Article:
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Third series, episode 14

All 106 episodes are available here on the HebWeb.

Episode 14 of Season 3 includes a funday for Laura Kuensberg and basking in the park, Marriage and recreational drugs, tales about telling tales, nappies and nipples, an African monster, a dream awakening, Queen Elizabeth and Bob, and a town hall declaration.

Mellow fruitfulness

This year's quince are the size of small apples

Funday with Laura Kuensberg

The interview with PM-to-be Liz Truss on the new Sunday morning political programme went disastrously wrong for the presenter when studio guest Joe Lycett used over enthusiastic applause and cheering in response to the soon to be Number 10 tenant's non answers to Laura's gentle probing, thus breaking the unwritten rules for political broadcasts.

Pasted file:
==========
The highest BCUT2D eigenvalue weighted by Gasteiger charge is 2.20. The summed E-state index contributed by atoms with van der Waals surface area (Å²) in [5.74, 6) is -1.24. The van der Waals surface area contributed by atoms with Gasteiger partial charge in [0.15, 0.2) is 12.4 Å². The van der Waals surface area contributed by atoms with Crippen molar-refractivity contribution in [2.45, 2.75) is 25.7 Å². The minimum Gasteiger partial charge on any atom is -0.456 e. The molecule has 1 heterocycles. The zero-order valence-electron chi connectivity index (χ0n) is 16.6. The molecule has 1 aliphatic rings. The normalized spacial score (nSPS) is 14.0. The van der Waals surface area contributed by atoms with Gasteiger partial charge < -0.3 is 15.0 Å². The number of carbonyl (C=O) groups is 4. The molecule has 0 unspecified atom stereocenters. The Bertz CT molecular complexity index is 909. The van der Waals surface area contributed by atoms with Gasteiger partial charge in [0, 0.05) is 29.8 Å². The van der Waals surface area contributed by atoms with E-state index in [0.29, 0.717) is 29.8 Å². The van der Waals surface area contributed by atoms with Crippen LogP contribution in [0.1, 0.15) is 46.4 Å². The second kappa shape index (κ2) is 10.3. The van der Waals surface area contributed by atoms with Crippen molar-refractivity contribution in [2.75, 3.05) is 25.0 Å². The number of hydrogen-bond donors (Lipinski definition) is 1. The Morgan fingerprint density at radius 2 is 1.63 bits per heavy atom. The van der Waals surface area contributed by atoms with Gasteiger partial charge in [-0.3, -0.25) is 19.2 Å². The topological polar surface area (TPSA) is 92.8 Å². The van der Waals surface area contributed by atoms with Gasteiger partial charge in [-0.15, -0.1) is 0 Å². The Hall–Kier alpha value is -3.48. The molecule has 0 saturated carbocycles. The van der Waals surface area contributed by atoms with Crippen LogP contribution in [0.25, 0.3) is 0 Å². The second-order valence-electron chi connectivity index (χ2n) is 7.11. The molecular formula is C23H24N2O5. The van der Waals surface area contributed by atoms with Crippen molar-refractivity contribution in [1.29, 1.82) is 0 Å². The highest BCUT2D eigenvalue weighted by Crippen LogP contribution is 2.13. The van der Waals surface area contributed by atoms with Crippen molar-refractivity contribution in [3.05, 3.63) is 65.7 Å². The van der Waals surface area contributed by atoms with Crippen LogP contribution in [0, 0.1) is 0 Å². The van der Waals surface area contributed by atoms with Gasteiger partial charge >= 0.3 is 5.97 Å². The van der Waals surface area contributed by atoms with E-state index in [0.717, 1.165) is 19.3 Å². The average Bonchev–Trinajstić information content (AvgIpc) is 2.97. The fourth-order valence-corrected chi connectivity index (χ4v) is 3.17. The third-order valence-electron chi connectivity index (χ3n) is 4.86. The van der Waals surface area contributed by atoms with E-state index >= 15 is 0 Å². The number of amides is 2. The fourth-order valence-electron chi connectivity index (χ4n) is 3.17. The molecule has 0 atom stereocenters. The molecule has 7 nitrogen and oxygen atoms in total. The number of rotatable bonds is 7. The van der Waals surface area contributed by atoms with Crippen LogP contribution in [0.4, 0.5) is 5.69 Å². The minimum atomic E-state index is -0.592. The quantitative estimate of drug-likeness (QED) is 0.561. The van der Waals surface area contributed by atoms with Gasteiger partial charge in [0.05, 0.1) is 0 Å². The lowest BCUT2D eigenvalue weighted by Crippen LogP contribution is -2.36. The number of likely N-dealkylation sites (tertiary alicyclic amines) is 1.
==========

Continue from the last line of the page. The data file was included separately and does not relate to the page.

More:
This fun tactic reminded me of the 60s, when protestors attending right wing rallies pretended to be supporters of politicians such as Enoch Powell, Keith Joseph and South African ministers, by blowing party poppers, throwing streamers and bursting balloons. After his own sarcastic applause, Lycett said, "Liz Truss walked out of the studio with a face on her like an arse that had just been slapped."

In 2004, the PM-to-be rented a house along our street whilst campaigning in the General Election against Labour incumbent Chris McCafferty, but caused a scandal when local Tories discovered their young, recently married candidate was in a relationship with her 'election minder' Mark Field, MP.